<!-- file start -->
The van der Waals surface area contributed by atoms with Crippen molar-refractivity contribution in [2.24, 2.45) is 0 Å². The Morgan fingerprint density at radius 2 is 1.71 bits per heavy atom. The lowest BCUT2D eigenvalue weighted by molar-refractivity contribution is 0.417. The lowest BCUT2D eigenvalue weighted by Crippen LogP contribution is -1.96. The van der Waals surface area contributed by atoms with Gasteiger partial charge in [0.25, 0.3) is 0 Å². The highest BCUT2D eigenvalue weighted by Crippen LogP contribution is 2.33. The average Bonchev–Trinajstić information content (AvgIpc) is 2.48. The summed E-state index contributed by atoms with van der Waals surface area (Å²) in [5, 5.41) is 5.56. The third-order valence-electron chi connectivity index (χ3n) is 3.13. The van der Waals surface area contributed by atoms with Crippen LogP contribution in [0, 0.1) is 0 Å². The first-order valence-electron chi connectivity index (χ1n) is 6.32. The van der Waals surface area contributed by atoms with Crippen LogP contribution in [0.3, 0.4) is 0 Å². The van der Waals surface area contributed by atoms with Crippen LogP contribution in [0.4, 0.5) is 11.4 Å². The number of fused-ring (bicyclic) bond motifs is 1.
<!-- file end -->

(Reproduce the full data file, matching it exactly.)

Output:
The van der Waals surface area contributed by atoms with Crippen molar-refractivity contribution in [2.24, 2.45) is 0 Å². The Morgan fingerprint density at radius 2 is 1.71 bits per heavy atom. The lowest BCUT2D eigenvalue weighted by molar-refractivity contribution is 0.417. The lowest BCUT2D eigenvalue weighted by Crippen LogP contribution is -1.96. The van der Waals surface area contributed by atoms with Gasteiger partial charge in [0.25, 0.3) is 0 Å². The highest BCUT2D eigenvalue weighted by Crippen LogP contribution is 2.33. The average Bonchev–Trinajstić information content (AvgIpc) is 2.48. The summed E-state index contributed by atoms with van der Waals surface area (Å²) in [5, 5.41) is 5.56. The third-order valence-electron chi connectivity index (χ3n) is 3.13. The van der Waals surface area contributed by atoms with Crippen LogP contribution in [0, 0.1) is 0 Å². The first-order valence-electron chi connectivity index (χ1n) is 6.32. The van der Waals surface area contributed by atoms with Crippen LogP contribution in [0.3, 0.4) is 0 Å². The van der Waals surface area contributed by atoms with Crippen LogP contribution in [0.4, 0.5) is 11.4 Å². The number of fused-ring (bicyclic) bond motifs is 1.